The local Washtenaw County Democratic Party, Ann Arbor Democratic Party and liberal bloggers (like me) need to be more forthright in calling out the DINOs.  Candidates do not have to be 100% in agreement with all aspects of a party, but if the majority of their viewpoints are conservative then it needs to be said outloud and often.  I plan on doing that on a regular basis.

Conclusion

Voters like partisan labels .  It gives them a glimpse into the values of a candidate.  Most voters don’t take the time to research all details about their candidates, especially those that don’t get national TV coverage.  Partisan labels give them a tool to use when choosing a candidate.

If the problem you want to fix is low voter turnout in the August primary, then deal with that and do not institute a change that will do nothing to solve that problem. It only moves the problem into the undervote category where people will now skip that section of the ballot.  It causes the voter to be less informed about their candidates.

I found this great scientific study on the differences between Democrat and Republican brains published in the online scientific journal PLOS ONE7 .  It is fascinating.  Darren Schreiber and his colleagues look at risk-taking behavior of Democrats and Rebulicans and the brain activity therein.  This Huffington post article8 has a write-up discussing the Schreiber’s published paper and is an easier read for those who aren’t used to reading scientific papers.  Here’s an excerpt:

The study, which examined the brain activity of 35 men and 47 women registered as either Democrat or Republican, found no difference in the amount of risk people of each political persuasion were willing to take on during a gambling game. But the way the brain processed risk worked differently between the groups, with Republicans showing more activity in an area linked with reward, fear and risky decisions and Democrats showing more activity in a spot related to processing emotion and internal body cues.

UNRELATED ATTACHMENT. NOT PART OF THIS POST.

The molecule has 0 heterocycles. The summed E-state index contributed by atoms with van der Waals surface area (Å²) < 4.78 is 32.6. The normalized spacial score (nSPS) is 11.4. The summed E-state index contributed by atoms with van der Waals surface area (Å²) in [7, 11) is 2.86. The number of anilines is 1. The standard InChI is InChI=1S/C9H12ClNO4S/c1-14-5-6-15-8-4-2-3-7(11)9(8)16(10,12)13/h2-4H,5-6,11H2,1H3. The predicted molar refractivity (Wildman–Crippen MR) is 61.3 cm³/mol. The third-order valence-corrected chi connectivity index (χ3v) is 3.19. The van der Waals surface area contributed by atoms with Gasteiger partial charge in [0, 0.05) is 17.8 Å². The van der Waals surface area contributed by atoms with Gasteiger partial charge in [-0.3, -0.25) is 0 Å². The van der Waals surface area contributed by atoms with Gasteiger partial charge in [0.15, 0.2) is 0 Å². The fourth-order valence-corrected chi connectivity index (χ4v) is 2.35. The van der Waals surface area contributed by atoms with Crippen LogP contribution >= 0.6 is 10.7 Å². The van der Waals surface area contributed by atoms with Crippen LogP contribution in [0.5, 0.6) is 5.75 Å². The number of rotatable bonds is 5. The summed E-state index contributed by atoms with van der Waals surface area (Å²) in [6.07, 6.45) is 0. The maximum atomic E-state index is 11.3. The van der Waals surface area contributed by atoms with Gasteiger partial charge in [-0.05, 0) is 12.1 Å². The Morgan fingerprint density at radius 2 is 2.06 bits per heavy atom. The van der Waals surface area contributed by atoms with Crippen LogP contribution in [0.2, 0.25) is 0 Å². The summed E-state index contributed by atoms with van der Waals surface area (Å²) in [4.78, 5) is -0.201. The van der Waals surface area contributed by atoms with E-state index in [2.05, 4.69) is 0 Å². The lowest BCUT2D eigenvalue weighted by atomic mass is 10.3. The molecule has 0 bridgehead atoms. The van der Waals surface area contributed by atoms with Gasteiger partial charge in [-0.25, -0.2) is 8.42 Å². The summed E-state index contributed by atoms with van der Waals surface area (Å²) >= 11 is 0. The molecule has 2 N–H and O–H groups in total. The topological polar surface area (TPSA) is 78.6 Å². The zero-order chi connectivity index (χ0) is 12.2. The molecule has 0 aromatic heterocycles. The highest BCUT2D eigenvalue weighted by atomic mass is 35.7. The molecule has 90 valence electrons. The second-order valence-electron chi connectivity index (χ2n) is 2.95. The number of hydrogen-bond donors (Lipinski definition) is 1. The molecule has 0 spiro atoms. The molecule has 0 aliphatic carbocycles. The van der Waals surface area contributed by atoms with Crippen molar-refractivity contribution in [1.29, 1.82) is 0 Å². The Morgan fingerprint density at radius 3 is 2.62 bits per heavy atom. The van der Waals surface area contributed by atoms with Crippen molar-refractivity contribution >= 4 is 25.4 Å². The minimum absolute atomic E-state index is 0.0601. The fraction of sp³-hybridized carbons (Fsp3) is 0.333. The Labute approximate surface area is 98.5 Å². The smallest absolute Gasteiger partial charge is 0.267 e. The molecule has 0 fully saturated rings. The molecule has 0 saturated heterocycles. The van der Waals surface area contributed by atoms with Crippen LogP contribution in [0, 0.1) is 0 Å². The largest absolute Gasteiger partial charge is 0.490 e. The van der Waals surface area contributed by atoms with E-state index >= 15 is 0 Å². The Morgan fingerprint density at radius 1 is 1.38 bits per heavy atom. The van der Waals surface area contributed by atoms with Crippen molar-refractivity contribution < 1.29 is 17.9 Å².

The findings hint at basic differences between people with different values, said study researcher Darren Schreiber of the University of Exeter.

“The ability to accurately predict party politics using only brain activity while gambling suggests that investigating basic neural differences between voters may provide us with more powerful insights than the traditional tools of political science,” Schreiber said in a statement.8

*******************

Schreiber and his colleagues can’t say whether the functional brain differences nudge people toward a particular ideology or not. The brain changes based on how it is used, so it is possible that acting in a partisan way prompts the differences.

The functional differences did mesh well with political beliefs, however. The researchers were able to predict a person’s political party by looking at their brain function 82.9 percent of the time. In comparison, knowing the structure of these regions predicts party correctly 71 percent of the time, and knowing someone’s parents’ political affiliation can tell you theirs 69.5 percent of the time, the researchers wrote.

So maybe our party preference is in part genetic?  Were we born this way?  Or is the environment more important based on the brains ability to change based on how it is used in a partisan way.  Interesting article nonetheless?  I leave you with that thought to ponder.

 Mutatis mutandis

-MOTL

____________________________

1 I use Wikipedia a lot on this blog for definition purposes because it does do a good job explaining things in a thorough manner.  However, I do realize that not everything is always accurate in Wikipedia so I typically only use it for definition purposes.

2  http://www.citypopulation.de/USA-Michigan.html

3  Amy Biochimi, Top 5 ways not driving to work can make a difference in Ann Arbor.  Ann Arbor News, May2, 2013.

4  Arron Rutkoff, Will Nonpartisan Elections Make for Dumber Voters?  The Wall Street Journal, June 2, 2010.

5 Katrina vanden Heuvel, “Vote No to ‘Nonpartisan’ Elections”, The Nation,

October 30, 2003

6  Instant run-off voting  definition from Wikipedia

7  Darren Schreiber, et al.,  “Red Brain, Blue Brain: Evaluative Processes Differ in Democrats and Republicans”  PLOS.org,  February 13, 2013.

8 Stephanie Pappas , “Republican Brains Differ From Democrats’ In New FMRI Study”.  Huffington Post, February 29, 2013.

elephant_donkey_med.jpegelephant_donkey.jpegcropped-elephant_donkey_small.jpg

This entry was posted in Ann Arbor City Council, Elections, Uncategorized. Bookmark the permalink.